By Saul McGoveran
Branding that gives prospects and current customers the warm fuzzies will give any small business marketing campaign an edge on the competitors. We're talking about customers who couldn't imagine supporting any other product or service because they are so loyal and pleased with their experience at your business. Think sunshine and rainbows—is your small business brand making people that happy? Need a few tips to get there? Here are a few strategies for entrepreneurs looking to help people fall in love with your brand:
Be memorable, not modern
Most people are creatures of habit and are most comfortable using things they recognize and are familiar with. Not convinced? Think back to Gap's rebranding attempt—and epic fail—circa 2010. The company took its tried and true, 20-year-old logo and changed it to something they hoped would appeal to potential customers. Unfortunately, existing customers weren't pleased. They wanted their memorable logo back!
Thankfully, Gap decided to ditch the new logo in an effort to keep customers happy after gauging reactions on social media sites. But there's an important lesson to be learned here: Be memorable, not modern. If people recognize the current company's branding and are comfortable with the product, why mess with a good thing?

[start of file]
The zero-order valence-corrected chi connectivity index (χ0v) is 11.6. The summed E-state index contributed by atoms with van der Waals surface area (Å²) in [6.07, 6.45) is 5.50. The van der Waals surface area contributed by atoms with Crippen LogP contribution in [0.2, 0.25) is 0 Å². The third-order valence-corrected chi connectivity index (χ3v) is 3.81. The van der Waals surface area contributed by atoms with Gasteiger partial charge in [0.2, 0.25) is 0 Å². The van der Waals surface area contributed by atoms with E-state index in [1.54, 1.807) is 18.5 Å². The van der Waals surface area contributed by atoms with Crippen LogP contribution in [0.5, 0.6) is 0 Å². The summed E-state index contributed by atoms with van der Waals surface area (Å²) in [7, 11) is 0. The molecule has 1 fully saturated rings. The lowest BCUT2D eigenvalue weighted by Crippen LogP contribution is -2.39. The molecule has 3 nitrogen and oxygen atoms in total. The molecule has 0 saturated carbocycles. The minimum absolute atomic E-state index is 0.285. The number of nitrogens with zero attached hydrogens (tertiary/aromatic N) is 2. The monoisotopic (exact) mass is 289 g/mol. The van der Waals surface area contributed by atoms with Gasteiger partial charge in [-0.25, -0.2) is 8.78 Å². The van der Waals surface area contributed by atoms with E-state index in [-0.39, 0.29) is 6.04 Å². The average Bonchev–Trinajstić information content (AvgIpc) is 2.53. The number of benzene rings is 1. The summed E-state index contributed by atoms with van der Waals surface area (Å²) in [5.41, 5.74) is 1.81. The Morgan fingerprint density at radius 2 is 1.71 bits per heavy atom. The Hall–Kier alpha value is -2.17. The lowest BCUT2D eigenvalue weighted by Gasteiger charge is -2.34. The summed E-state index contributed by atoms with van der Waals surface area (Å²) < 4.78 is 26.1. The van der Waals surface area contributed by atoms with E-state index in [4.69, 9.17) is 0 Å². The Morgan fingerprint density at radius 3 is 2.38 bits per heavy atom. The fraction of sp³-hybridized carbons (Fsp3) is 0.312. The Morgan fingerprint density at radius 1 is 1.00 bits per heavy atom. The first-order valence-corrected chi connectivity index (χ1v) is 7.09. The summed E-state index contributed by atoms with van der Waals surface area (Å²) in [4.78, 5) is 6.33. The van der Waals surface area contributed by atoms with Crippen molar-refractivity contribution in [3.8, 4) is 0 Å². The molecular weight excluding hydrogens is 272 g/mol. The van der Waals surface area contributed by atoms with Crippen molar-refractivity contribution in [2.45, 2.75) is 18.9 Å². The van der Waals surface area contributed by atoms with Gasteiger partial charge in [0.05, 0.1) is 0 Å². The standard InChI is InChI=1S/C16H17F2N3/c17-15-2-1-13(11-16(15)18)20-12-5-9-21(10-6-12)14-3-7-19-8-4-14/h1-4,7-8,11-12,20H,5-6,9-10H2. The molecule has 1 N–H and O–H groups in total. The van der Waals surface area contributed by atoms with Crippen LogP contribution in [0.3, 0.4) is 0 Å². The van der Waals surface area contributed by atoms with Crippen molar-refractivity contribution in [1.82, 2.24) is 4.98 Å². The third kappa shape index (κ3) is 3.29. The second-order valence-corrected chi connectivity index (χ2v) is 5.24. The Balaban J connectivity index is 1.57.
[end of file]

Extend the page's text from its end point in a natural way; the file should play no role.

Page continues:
Consistency is key
There may be no greater indicator that a company is trustworthy than its track record of consistency. This is tough for businesses that specialize in a single product, but it can become exponentially more challenging when trying to create consistency over multiple product lines and services.
Small business owners who offer customers multiple product options must first guarantee that every offering passes the company's test, meaning all are reflective of the business in a really great way. Start by doing some deep thinking to decide what it is that people will get from every single product—will they make their lives easier or save them time?—then run with it. Send consistent marketing messages to make the transition easier for people who love one product to move to another product.
Find a niche without overextending or limiting the company
Remember when we said people love what they are familiar with? It really could not be more true, and it's key for brands to be recognizable. Imagine how people would react if Purina—a popular pet food brand—started making snacks for people? Even if the snacks were bacon flavored and delicious, it's likely customers would react negatively and the company would suffer because it's so far from what Purina really does.
Small businesses shouldn't feel limited to a certain product or offering, but it may be in their best interest to build on what they're good at rather than trying to delve into completely uncharted waters.